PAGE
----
One area of neoconservative thought that needs urgent reconsideration is the revolution in military strategy that our neocon hero, Secretary of Defense Donald Rumsfeld, has championed. This love affair with technology has left our armed forces short on troops and resources, just as our execrable intelligence in Iraq seems traceable, at least in part, to the reliance on machines rather than humans. Our forte is political ideas, not physics or mechanics. We may have seized on a technological fix to spare ourselves the hard slog of fighting for higher defense budgets. Let's now take up the burden of campaigning for a military force that is large enough and sufficiently well provisioned - however "redundant" - to assure that we will never again get stretched so thin. Let the wonder weapons be the icing on the cake.
And there's more - subvert Middle East governments, combat anti-Americanism but finding Europeans who understand the persuasiveness of military force, and the key -
Good luck with that.
Prepare to Bomb Iran. Make no mistake, President Bush will need to bomb Iran's nuclear facilities before leaving office. It is all but inconceivable that Iran will accept any peaceful inducements to abandon its drive for the bomb. Its rulers are religio-ideological fanatics who will not trade what they believe is their birthright to great power status for a mess of pottage. Even if things in Iraq get better, a nuclear-armed Iran will negate any progress there. Nothing will embolden terrorists and jihadists more than a nuclear-armed Iran.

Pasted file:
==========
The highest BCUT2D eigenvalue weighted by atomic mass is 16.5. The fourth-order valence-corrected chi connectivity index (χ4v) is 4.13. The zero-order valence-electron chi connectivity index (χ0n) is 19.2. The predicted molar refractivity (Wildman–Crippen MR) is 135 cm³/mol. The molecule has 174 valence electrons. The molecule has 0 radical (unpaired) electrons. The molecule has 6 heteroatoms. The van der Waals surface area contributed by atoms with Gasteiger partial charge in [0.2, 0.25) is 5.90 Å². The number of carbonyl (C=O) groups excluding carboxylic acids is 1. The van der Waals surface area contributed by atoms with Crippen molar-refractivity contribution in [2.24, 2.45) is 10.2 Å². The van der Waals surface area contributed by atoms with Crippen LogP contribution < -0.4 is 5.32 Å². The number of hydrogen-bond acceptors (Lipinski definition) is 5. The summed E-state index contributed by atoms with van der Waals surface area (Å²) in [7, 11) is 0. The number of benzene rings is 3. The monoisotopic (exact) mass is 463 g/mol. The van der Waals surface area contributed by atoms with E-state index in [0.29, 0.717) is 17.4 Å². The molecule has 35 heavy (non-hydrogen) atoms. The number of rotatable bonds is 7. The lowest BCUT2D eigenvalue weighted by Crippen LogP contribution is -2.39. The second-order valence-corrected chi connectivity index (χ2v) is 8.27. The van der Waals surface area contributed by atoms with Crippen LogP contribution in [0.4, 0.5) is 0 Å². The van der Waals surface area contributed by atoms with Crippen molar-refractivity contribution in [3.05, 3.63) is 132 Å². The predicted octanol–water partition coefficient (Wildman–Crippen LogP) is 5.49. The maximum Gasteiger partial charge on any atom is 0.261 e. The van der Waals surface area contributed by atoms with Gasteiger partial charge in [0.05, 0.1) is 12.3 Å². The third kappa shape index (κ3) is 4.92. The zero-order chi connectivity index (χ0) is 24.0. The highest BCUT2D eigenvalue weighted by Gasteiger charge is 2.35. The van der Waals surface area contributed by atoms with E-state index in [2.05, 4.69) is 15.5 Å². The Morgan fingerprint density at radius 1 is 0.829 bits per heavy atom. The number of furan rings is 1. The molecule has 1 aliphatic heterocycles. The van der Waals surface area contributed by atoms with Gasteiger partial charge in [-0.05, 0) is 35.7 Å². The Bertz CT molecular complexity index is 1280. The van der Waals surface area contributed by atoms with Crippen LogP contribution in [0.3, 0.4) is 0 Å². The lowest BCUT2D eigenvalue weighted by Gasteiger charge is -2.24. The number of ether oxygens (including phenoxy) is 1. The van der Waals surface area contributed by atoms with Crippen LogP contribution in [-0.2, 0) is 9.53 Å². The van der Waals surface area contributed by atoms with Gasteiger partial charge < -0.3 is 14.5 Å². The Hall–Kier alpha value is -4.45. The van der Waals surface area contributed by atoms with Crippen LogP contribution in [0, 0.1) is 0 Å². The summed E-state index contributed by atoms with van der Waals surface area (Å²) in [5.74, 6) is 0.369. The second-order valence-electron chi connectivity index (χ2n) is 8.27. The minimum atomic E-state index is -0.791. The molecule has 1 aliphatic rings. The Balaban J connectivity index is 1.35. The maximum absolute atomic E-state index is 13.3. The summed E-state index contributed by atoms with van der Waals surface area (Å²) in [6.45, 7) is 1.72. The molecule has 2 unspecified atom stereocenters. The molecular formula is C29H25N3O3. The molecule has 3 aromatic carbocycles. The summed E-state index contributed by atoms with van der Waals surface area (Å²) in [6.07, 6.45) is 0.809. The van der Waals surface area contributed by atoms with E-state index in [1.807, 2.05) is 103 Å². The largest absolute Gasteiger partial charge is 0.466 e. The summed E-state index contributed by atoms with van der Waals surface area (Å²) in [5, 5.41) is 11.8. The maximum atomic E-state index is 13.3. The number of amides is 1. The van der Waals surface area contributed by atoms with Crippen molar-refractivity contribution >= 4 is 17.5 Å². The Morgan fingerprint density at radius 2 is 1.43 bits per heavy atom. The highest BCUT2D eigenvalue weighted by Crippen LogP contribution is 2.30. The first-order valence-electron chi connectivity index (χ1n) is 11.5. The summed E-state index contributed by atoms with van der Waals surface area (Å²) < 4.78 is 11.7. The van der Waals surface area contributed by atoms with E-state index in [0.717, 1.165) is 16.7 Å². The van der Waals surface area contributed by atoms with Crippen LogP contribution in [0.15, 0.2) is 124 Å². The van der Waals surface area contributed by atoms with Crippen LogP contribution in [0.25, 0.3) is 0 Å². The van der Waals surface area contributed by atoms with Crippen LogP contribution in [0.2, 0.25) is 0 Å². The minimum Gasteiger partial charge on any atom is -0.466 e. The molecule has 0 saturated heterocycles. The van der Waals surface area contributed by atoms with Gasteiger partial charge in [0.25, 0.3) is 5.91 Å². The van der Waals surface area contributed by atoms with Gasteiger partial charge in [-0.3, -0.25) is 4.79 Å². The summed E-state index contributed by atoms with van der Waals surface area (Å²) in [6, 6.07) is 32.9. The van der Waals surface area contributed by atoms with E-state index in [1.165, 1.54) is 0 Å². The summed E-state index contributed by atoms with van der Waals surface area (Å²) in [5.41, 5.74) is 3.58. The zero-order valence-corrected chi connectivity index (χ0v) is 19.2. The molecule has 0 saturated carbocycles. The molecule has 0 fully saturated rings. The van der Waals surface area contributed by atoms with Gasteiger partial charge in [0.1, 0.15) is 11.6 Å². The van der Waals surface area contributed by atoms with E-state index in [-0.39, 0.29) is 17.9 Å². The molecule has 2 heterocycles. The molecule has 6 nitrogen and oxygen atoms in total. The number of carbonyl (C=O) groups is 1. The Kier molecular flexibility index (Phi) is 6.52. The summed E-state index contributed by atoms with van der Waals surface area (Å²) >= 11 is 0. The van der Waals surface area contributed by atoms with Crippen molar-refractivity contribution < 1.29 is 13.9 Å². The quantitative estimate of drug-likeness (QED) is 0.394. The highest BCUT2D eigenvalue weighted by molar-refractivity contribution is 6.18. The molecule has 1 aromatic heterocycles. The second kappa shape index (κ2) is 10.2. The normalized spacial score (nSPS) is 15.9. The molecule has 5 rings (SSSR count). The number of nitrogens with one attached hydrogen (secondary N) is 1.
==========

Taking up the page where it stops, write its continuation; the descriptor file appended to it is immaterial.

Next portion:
The global thunder against Bush when he pulls the trigger will be deafening, and it will have many echoes at home. It will be an injection of steroids for organizations such as MoveOn.org. We need to pave the way intellectually now and be prepared to defend the action when it comes.
And as a kicker, he has one last suggestion -
Okay, run Joe. And tell the American people it will be no more realism - that not what the country needs - just all innovation, all the time.
Recruit Joe Lieberman for 2008. Twice in the last quarter-century we had the good fortune to see presidents elected who were sympathetic to our understanding of the world. In 2008, we will have a lot on the line. The policies that we have championed will remain unfinished. The war on terror will still have a long way to go. The Democrats have already shown that they are incurably addicted to appeasement, while the "realists" among the GOP are hoping to undo the legacy of George W. Bush. Sen. John McCain and former New York City mayor Rudy Giuliani both look like the kind of leaders who could prosecute the war on terror vigorously and with the kind of innovative thought that realists hate and our country needs. As for vice presidential candidates, how about Condoleezza Rice or even Joe Lieberman? Lieberman says he's still a Democrat. But there is no place for him in that party. Like every one of us, he is a refugee. He's already endured the rigors of running for the White House. In 2008, he deserves another chance - this time with a worthier running mate than Al Gore.
The bullies don't realize they were voted out for a reason. Maybe Bush should have called off the elections last week. This is madness, and it's only partially contained. Not all of us want to connect to our inner bully. It seems a few thousand more than half of us don't. It's an existential thing. It only seems political.
Maybe it's time to face the truth. All this never was political, and there's no political solution to be found. When people flight to maintain their identities, what compromise is possible?
Now THAT is a depressing thought.